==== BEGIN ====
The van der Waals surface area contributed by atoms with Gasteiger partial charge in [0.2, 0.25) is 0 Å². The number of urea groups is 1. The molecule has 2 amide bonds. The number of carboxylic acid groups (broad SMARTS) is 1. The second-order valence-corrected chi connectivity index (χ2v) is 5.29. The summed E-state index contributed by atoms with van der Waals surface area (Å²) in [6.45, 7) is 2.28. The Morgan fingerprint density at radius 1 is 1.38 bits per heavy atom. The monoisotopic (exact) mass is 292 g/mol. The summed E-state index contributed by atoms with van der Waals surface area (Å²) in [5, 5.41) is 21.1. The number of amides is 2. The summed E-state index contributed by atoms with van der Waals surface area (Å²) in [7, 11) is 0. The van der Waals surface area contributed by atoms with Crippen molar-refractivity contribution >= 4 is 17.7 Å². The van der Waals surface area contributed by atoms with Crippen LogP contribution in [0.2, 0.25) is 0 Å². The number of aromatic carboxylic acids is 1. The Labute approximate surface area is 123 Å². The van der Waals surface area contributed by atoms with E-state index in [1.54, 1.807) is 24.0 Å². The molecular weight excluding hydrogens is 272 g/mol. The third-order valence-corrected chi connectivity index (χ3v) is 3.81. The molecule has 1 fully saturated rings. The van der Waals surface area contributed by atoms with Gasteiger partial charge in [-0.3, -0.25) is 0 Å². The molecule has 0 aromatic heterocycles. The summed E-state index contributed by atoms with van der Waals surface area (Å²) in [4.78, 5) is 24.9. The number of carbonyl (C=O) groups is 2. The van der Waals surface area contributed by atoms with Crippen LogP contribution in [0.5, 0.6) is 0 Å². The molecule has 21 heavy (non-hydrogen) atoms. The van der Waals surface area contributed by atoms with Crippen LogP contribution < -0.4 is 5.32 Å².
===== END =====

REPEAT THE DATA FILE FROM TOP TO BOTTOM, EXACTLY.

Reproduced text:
The van der Waals surface area contributed by atoms with Gasteiger partial charge in [0.2, 0.25) is 0 Å². The number of urea groups is 1. The molecule has 2 amide bonds. The number of carboxylic acid groups (broad SMARTS) is 1. The second-order valence-corrected chi connectivity index (χ2v) is 5.29. The summed E-state index contributed by atoms with van der Waals surface area (Å²) in [6.45, 7) is 2.28. The Morgan fingerprint density at radius 1 is 1.38 bits per heavy atom. The monoisotopic (exact) mass is 292 g/mol. The summed E-state index contributed by atoms with van der Waals surface area (Å²) in [5, 5.41) is 21.1. The number of amides is 2. The summed E-state index contributed by atoms with van der Waals surface area (Å²) in [7, 11) is 0. The van der Waals surface area contributed by atoms with Crippen molar-refractivity contribution >= 4 is 17.7 Å². The van der Waals surface area contributed by atoms with Crippen LogP contribution in [0.2, 0.25) is 0 Å². The number of aromatic carboxylic acids is 1. The Labute approximate surface area is 123 Å². The van der Waals surface area contributed by atoms with E-state index in [1.54, 1.807) is 24.0 Å². The molecular weight excluding hydrogens is 272 g/mol. The third-order valence-corrected chi connectivity index (χ3v) is 3.81. The molecule has 1 fully saturated rings. The van der Waals surface area contributed by atoms with Gasteiger partial charge in [-0.3, -0.25) is 0 Å². The molecule has 0 aromatic heterocycles. The summed E-state index contributed by atoms with van der Waals surface area (Å²) in [4.78, 5) is 24.9. The number of carbonyl (C=O) groups is 2. The van der Waals surface area contributed by atoms with Crippen LogP contribution in [0.5, 0.6) is 0 Å². The molecule has 21 heavy (non-hydrogen) atoms. The van der Waals surface area contributed by atoms with Crippen LogP contribution < -0.4 is 5.32 Å².